Crossing the Friendship Bridge from Udon Thani, Thailand into Vientiane, Laos is always going to be one of those long travel days….
We’d already had an early start that morning after our 06:15 rise and shine to experience the Morning Alms ceremony in Udon Thani.
My stomach wasn’t feeling too good and the shakes had started to kick in when the alarm started bleating itself into a craze. I couldn’t work out if it was a reaction to eating Western food for the first time in several months or simply eating too much Western food all at once. In all likelihood it was probably the latter of the two.
I decided we had better delay our hopeful immediate departure from Udon Thani for the border to take advantage of a catnap that I would hopefully awake from feeling cured and brand new.
A couple of hours later I awoke with a sprint to the nearest toilet. Damn it. Today was going to be a travel day from hell.
To get from downtown Udon Thani to Nong Khai, the last town before the border it’s a relatively pain free bus ride.
The next transfer is a Tuk Tuk ride from Nong Khai to the actual Friendship Bridge where you’ll hand over your passport in the hope it will return with a Laos visa in it.
Make sure you have a fixed price in your head that you’ve verbally agreed on with the driver before you jump on to the plastic seats and get settled.
They (the drivers) wait at the final bus stop like vultures ready to leap on the unsuspecting tourist with a priced fixed in their head on what you should pay for the 25-minute journey to the border.
We’d been warned by people that there is a few scammers out there, as you’d expect trying to make a quick buck out of tourists heading for the border. The tactic was that at each bus stop a few locals would step onboard and make their voices heard that, ‘this is the bus stop you need to get off in order to get to the border.’ The outcome of this was that it isn’t. The unsuspecting tourist gets off the bus, realizes that they are still 10km from the border. There isn’t another bus coming back past for another 30 minutes. The local who had boarded the bus, just so happens to have a friend who drives a Tuk Tuk, and they just so happen to be parked right here, are free and can take you to the border. Price is fixed at anywhere from 200 – 500 baht. The poor tourist realizing (well, hopefully seeing the leaves in the trees by now) understands the predicament that they have put themselves in and has to take up on the very expensive offer.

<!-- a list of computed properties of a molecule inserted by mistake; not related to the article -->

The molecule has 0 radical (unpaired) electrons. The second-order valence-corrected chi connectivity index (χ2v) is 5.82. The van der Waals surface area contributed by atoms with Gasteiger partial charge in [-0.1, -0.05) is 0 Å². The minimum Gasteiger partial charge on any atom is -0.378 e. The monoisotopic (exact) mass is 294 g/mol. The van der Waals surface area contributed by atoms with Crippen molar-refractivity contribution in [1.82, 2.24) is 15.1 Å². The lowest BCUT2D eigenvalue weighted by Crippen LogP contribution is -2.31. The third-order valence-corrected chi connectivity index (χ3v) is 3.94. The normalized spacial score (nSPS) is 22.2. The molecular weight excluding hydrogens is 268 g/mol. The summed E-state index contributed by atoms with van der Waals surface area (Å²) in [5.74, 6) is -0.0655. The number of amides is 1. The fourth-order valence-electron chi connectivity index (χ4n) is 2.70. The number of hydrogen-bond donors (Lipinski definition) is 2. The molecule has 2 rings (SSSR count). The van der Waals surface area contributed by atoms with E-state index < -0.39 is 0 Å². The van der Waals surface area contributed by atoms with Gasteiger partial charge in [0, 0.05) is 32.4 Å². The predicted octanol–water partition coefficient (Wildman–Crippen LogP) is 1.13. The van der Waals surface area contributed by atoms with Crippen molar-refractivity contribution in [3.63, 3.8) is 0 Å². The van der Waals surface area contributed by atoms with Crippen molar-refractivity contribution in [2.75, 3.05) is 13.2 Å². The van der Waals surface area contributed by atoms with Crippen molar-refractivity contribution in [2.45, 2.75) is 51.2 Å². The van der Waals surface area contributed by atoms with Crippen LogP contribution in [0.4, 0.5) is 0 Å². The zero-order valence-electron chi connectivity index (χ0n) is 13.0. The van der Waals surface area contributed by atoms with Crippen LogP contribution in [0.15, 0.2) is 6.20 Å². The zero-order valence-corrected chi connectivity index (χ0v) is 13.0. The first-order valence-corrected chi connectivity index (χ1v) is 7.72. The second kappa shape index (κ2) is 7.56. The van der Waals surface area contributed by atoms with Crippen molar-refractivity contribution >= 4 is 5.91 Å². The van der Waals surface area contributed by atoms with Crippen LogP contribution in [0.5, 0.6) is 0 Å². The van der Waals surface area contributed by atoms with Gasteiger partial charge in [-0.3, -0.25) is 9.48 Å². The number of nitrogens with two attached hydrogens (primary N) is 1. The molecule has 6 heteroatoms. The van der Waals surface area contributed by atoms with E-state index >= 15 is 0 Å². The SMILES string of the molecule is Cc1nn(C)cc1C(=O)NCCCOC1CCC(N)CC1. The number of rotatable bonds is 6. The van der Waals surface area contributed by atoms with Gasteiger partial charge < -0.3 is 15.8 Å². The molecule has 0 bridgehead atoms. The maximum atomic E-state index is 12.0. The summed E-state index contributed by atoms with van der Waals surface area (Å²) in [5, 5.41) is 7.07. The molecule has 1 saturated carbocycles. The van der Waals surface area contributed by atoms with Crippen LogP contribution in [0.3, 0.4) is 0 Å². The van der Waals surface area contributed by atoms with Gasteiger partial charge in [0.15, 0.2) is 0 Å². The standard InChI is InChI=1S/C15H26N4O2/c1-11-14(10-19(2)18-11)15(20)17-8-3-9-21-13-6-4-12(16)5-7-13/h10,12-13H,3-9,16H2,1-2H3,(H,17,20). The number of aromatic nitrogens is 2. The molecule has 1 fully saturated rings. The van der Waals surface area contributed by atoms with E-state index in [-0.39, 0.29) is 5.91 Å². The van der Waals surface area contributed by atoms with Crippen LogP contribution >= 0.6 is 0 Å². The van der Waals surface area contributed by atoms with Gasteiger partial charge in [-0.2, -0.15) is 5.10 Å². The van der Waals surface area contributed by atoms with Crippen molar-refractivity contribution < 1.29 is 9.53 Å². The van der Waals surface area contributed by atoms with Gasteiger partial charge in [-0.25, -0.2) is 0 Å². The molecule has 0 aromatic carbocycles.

Initially I just thought this was all talk from one fellow traveler to another (but not over a camp fire instead in some backpacker bar), as we travelers are great at telling overly exaggerated stories sometimes*.
But as we sat on the bus and I grimaced over my dodgy stomach we did witness a few locals testing out this scam.
Unfortunately the bait wasn’t winning, we knew to get off at the last bus stop and not listen to their very convincing speeches that this was the bus stop to get off at if we wanted to get to the Friendship Bridge aka the border.
Finally arriving at the Friendship Bridge we were glad to see a fast moving queue of foreigners all desperate like us to get that Laos visa.
The elective mix of people was the usual sort. Hopeful looking middle aged Western men with the token South East Asian woman. The ruffled backpacker crowd with no distinctive nationalities, a husband and wife team who looked like they were about to strangle each other and than us, the sister and brother team.
I sat about looking grim as Tim helped collect the necessary papers. Following a quick chat with the officer, handing over our passports with the 1000 baht note slotted in like a bookmark we sat and waited.
Luckily no ‘eye spy’ games were necessary as about 5 minutes later two New Zealand passports were spotted waving out the window ready for collection.
Done. Laos visa.
Vientiane is about 22km east of the Friendship Bridge. It’s a fairly big city that
Is famously used by tourists as a bunkering down spot whilst they await Laos visa extensions.
We were to instead – very unglamorously use it as a stop over for the night to bunker down and rid myself of a dodgy stomach.
I’ll stop here as I can really share any worldly insightful stories about my time in Vientiane. Except that it rained that light like cats and dogs on steroids but the plumbing was still working.
Toodle pip x
*Please note: this has no reference to what I am writing right here, as this is all true.